1 Andrew J. Coulson, Market Education: The Unknown History (New Brunswick, New Jersey: Transaction Books, 1999).
2 Coulson, Market Education.
3 A curriculum movement championing the notion that 60 percent of children were suited neither to higher education nor to professional careers, and hence should be trained in the mundane activities of day to day life rather than in academic subjects. See Diane Ravitch, The Troubled Crusade: American Education 1945-1980 (New York: Basic Books, 1983), p. 64-68.
4 Medieval “physicians” believed that the body was composed of four different humors, or liquids (blood, phlegm, yellow bile, and black bile), and that health and sickness were determined by whether or not these humors were in “balance.”
5 Yes, there are ecosystems not dependent on sunlight, deep ocean systems that depend on geothermal heat sources, for example. In those systems, however, the geothermal heat source takes the place of the sun, and removing it would lead to the collapse of the system. In either case, there is at least one (but possibly more than one) single feature on which the entire system depends.
6 See, most notably, the voucher studies of Jay P. Greene, Paul Peterson, and their colleagues, which are readily available on the Internet.
7 Jared Diamond, Guns, Germs and Steel: The Fates of Human Societies (New York: W. W. Norton & Company, 1999), p. 424.
8 Coulson, Market Education.
9 Comprehensive attempts at applying natural experimentation to the comparative analysis of school systems are rare. I offer a sample of my own work in this field, along with E.G. West’s ground-breaking study of 19th century Britain. Readers should also anticipate the publication of a four country comparison of private and state schools serving the poor being conducted by James N. Tooley and colleagues. The citations for the published works are:
Coulson, Market Education. And:
E. G. West, Education and the State: A Study in Political Economy (Indianapolis: Liberty Fund, 1994). And:
Andrew J. Coulson, “Implementing Education for All: Moving from Goals to Action,” paper presented at the Fondazione Liberal’s Second International Education Conference, Milan, Italy, May 17th, 2003. Available online at: [http://www.schoolchoices.org/roo/coulson_milan-(2003).pdf ]. And:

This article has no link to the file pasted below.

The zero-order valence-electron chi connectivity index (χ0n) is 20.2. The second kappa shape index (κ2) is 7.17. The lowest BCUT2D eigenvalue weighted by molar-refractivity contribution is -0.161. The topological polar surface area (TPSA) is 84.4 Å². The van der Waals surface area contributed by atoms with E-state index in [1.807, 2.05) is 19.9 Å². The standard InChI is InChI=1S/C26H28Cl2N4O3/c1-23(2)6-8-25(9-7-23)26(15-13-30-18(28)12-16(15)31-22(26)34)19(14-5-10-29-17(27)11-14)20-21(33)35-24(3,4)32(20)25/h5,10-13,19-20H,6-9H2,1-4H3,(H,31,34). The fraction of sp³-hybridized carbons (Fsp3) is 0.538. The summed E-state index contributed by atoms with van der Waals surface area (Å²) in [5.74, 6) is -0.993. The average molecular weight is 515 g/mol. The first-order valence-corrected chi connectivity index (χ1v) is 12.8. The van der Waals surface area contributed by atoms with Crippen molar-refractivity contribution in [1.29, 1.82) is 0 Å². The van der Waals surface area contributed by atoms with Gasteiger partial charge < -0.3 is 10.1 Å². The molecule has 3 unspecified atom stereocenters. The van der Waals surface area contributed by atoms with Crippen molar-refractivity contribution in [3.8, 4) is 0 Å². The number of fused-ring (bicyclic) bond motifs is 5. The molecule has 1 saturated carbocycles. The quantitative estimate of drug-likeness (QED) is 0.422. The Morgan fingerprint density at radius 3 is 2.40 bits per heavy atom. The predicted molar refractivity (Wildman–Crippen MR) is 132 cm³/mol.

Andrew J. Coulson, “How Markets Affect Quality,” Cato Institute, forthcoming.
10 Both historically and in modern times, the schools selected voluntarily by even the poorest families tend to offer more practical, effective, and efficient instruction than schools operated by the state. See the sources cited in the previous note.
11 Pliny the Younger, Letters and Panegyricus [of] PlinyI, with an English Translation by Betty Radish (London: William Heinemann, 1969).
12 In addition to the evidence reported for this relationship at the elementary and secondary education levels (see endnote 9), there are similar findings for higher education. See “Clive R. Belfield and Celia A. Brown, “Markets in the Provision of Lifetime Learning: Evidence from the United Kingdom,” Occasional Paper no. 25, National Center for the Study of Privatization in Education, July 2001. Obtained online at: [http://www.ncspe.org/publications_files/764_OP25.pdf ].
13 Coulson, Market Education, Chapter 8.
14 Coulson, Market Education, p. 178-191.
15 National Center for Education Statistics (NCES), “Condition of America’s Public School Facilities: 1999,” Statistical Analysis Report, June 2000, p. 13, 14, and B-29.
16 For brief discussions of Indian education see: Andrew J. Coulson, “How Markets Affect Quality,” Cato Institute, forthcoming. And:
Andrew J. Coulson, “Implementing Education for All: Moving from Goals to Action,” paper presented at the Fondazione Liberal’s Second International Education Conference, Milan, Italy, May 17th, 2003. Available online at: [http://www.schoolchoices.org/roo/coulson_milan-(2003).pdf ].
For a discussion of Japanese juku, see: Coulson, Market Education, p. 219-229.
17 Francisco A. Gallego, “School Choice, Incentives, and Academic Outcomes: Evidence for Chile,” Massachusetts Institute of Technology, forthcoming.
18 Herbert J. Walberg and Joseph L. Bast, Education and Capitalism (Stanford: Hoover Institution Press, 2004), p. 301.
19 Joseph L. Bast , “The Heartland Plan for Illinois: Model School Voucher Legislation,” Heartland Institute, Heartland Policy Study No. 98, May 2002. Obtained online at: [http://www.heartland.org/archives/studies/hlplan-ps.htm].
20 The Constitution of the Netherlands, Article 23, Paragraph 1. Obtained online at: [http://www.minbzk.nl/contents/pages/00012485/grondwet_UK_6-02.pdf ].
21 Frans J. de Vijlder, “Dutch Education: a closed or an open system?” undated government report, Ministry of Education, Culture and Science, The Netherlands. Obtained online at: [ http://www1.oecd.org/els/pdfs/EDSFLLDOCA019.pdf].